Australia

Sydney cafe siege: Inquest to examine police response

Police at scene of siege Image copyright AFP
Image caption Police entered the cafe after one of the hostages was shot dead, the inquest heard

Official inquiries into the Sydney cafe siege are to cast a spotlight on the police response to the crisis, and on Australian authorities' prior dealings with the gunman, Man Haron Monis.

An inquest, which began on Thursday, will ask how the siege was managed and whether it was seen as a terror attack.

Inquiries will also examine official dealings with Monis, a refugee from Iran who was facing criminal charges.

Monis and two hostages were killed in December's siege at the Lindt cafe.

Cafe manager Tori Johnson was shot dead by Monis in the early hours of Tuesday 16 December. His killing prompted armed police to storm the cafe, according to preliminary findings read out at the inquest.

Monis was killed in the police assault. Another hostage, barrister Katrina Dawson, died after being struck by ricocheting fragments of a police bullet, or bullets.

The siege began on the morning of Monday 15 December, when Monis - armed with a shotgun - took 18 people hostage in the cafe in Sydney's business district.

'Use of police marksmen'

The first day of the inquest, held at the New South Wales (NSW) coroner's court, outlined the scope of the inquiry.

Jeremy Gormly, a lawyer for the coroner, told the court that the inquest will examine the "plans and protocols" under which the police managed the siege, among other issues.

Image copyright Reuters
Image caption The inquest is upsetting to the families of Katrina Dawson and Tori Johnson

He said the inquest would ask how the siege can "be appropriately categorised", and whether it had been regarded as a "terrorist siege".

Monis, who came to Australia as a refugee from Iran, had a history of religious activism and was on bail at the time of the siege for dozens of sexual assault charges and for being an accessory to the murder of his ex-wife.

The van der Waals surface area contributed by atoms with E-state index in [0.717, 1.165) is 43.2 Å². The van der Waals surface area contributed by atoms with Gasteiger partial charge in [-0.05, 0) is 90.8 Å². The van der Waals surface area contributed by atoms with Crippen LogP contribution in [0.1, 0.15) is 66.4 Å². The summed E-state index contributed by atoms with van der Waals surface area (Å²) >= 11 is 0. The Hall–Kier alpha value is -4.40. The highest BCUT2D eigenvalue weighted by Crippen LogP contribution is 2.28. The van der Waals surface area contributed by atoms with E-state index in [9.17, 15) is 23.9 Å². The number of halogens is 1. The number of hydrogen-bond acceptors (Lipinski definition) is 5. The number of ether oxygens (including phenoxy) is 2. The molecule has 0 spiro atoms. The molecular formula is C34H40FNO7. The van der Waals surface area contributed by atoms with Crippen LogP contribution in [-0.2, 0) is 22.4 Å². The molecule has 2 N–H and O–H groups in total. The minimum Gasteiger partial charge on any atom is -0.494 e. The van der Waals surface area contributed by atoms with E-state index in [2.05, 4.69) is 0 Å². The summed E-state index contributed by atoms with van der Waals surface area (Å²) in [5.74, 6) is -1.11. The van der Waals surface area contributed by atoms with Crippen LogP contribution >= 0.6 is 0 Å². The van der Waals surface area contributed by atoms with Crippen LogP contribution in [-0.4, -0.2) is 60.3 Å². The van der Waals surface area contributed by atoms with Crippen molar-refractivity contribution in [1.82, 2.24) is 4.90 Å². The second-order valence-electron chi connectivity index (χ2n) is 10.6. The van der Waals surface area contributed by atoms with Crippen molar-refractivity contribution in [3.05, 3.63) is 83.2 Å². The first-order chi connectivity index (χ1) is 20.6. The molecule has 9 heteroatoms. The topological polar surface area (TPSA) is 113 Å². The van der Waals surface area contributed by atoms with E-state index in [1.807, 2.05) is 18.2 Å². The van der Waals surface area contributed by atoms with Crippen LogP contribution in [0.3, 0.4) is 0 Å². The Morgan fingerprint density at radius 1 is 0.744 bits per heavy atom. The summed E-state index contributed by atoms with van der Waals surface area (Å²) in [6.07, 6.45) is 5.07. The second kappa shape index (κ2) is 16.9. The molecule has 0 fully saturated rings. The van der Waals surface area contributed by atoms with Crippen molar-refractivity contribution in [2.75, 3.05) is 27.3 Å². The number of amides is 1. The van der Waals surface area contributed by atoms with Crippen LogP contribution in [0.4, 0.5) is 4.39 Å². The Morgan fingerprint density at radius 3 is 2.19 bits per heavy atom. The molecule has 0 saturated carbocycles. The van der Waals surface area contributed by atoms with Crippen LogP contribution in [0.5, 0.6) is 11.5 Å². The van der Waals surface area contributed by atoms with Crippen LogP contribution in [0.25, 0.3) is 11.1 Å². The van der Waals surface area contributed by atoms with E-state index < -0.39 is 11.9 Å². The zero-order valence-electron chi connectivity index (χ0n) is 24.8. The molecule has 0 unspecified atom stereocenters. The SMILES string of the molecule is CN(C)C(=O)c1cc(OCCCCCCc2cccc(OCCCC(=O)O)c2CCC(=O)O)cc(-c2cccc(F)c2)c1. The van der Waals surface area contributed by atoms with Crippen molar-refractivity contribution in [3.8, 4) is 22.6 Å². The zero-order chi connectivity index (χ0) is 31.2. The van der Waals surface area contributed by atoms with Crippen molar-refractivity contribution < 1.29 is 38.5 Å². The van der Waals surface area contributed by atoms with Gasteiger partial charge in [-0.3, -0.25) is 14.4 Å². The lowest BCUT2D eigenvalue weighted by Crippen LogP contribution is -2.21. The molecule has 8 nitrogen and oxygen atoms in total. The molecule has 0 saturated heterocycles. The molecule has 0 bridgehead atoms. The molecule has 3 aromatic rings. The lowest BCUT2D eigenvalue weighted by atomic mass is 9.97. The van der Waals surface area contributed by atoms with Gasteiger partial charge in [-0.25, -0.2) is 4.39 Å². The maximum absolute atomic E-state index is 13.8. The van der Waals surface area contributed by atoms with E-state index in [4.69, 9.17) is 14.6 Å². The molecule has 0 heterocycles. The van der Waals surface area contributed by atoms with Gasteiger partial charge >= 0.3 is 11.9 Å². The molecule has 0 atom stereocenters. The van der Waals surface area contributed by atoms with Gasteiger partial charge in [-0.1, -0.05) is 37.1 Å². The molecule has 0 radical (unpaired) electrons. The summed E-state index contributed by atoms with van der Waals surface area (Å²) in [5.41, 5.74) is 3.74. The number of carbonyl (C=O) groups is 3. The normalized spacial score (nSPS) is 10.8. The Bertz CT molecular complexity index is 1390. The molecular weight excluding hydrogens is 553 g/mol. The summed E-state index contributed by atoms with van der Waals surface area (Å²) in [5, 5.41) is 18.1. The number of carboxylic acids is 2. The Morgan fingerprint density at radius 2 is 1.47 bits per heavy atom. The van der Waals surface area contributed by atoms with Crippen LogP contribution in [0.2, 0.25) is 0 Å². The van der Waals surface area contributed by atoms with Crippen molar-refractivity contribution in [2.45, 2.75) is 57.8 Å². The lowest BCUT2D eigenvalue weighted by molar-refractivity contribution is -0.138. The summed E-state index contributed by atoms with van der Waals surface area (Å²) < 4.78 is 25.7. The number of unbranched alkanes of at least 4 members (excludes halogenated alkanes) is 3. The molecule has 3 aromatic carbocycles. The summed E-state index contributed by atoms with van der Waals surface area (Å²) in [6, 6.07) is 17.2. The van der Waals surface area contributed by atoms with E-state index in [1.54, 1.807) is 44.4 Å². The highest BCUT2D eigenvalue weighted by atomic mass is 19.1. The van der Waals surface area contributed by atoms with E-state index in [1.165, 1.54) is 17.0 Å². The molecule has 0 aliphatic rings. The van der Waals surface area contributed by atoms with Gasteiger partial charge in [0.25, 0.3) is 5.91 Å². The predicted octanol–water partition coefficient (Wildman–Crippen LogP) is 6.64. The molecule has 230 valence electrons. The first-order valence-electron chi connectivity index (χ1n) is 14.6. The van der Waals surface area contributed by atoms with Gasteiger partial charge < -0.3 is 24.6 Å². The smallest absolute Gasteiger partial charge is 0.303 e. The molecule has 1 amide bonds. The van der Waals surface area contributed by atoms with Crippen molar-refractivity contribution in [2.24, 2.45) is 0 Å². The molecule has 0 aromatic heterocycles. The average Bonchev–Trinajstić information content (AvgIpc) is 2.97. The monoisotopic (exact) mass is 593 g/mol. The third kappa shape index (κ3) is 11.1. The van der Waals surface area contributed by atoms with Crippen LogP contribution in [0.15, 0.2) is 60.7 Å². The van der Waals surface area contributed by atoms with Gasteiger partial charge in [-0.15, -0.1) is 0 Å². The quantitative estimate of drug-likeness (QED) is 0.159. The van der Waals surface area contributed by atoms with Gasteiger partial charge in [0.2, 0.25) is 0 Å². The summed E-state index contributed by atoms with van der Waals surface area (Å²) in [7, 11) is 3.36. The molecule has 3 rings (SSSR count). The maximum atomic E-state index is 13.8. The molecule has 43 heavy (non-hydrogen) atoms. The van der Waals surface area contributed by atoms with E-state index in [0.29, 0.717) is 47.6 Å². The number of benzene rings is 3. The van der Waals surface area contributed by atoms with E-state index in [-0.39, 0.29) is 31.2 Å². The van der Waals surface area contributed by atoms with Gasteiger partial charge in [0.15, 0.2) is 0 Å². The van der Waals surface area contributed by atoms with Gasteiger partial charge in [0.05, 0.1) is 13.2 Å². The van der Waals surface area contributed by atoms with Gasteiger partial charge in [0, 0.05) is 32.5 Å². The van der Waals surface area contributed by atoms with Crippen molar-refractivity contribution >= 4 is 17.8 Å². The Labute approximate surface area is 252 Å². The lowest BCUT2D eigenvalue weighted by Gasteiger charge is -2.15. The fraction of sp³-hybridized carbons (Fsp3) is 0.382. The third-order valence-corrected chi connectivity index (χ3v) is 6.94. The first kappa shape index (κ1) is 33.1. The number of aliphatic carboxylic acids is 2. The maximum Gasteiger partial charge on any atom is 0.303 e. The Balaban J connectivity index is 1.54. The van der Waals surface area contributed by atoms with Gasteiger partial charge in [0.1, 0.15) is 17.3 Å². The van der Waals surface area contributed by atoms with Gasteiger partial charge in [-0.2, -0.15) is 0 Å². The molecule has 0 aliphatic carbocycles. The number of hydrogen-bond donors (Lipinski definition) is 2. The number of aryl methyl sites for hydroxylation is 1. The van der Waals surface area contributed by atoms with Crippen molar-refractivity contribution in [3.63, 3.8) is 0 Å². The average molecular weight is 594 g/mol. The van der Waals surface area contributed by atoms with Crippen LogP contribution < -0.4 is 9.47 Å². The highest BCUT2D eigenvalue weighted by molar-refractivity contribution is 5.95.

He claimed to be a cleric and asked his hostages to display an Islamic flag during the siege. However, questions remain about whether he had any links to international militant networks.


What the inquest wants to know

  • How Tori Johnson and Katrina Dawson were killed
  • How police managed the siege, and what protocols they used, and how they managed hostages and the families during and after the siege
  • Details of Monis's political associations and public activity, his religious claims, his criminal history, his media profile and his personal relationships
  • Why Monis was free on bail, particularly over the charges concerning the murder of his ex-wife.

Mr Gormly said "the actual handling of the siege by NSW Police, who were in charge of the operation, will be the subject of various reports and analyses".

The inquiry would specifically look at "questions concerning the use of police marksmen, whether to wait or to act immediately".

The inquest is to run alongside other inquiries into the authorities handling of the siege and their dealings with Monis.

Mr Gormly said the coroner was also conducting an "independent, critical assessment" of the police response, in which he was being aided by UK police experts and the office of the chief coroner in the UK.

He said the inquest would draw upon the findings of another inquiry, carried out by the federal government and the NSW government.

This inquiry would look at Monis's official records, dating from his arrival in Australia 18 years ago and including his acquisition of Australian citizenship 10 years ago.

The inquest would also focus on how Monis came to be granted bail.

Image copyright Reuters
Image caption People were evacuated from buildings nearby as the siege brought parts of central Sydney to a standstill

Material being considered by the inquest would include a wealth of sound and video recordings, as well as "social media exchanges and posts", Mr Gormly said.

The inquest would examine interactions "between hostages, police, and non-police parties and hostage families" and the extent to which "social media contact" affected "the prospects of resolution".

On Thursday, the court heard the most detailed description yet of events during the siege.

The inquest has now adjourned. A date has yet to be announced for the next hearing. All the surviving hostages are expected to give evidence.


How the 16-hour Sydney siege unfolded

  • 1. At 09:45 local time on Monday 15 December (22:45 GMT Sunday) police are called to the Lindt Chocolat Cafe in Sydney following reports of an armed robbery. It soon emerges a gunman is holding a number of people hostage.
  • 2. Between 16:00-17:00, three men, then two women, sprint to safety from the cafe's side door - a fire exit.
  • 3. Just after 02:00 on Tuesday 16 December, a loud bang is heard from the cafe and special operations officers advance towards the side door.
  • 4. More hostages escape, running to safety on Elizabeth Street.
  • 5. Moments later, commandos storm the cafe via a number of entrances. The remaining hostages escape.
  • 6. Police officially confirm the end of the siege at 02:45 local time. They later report the deaths of three people, including the gunman.

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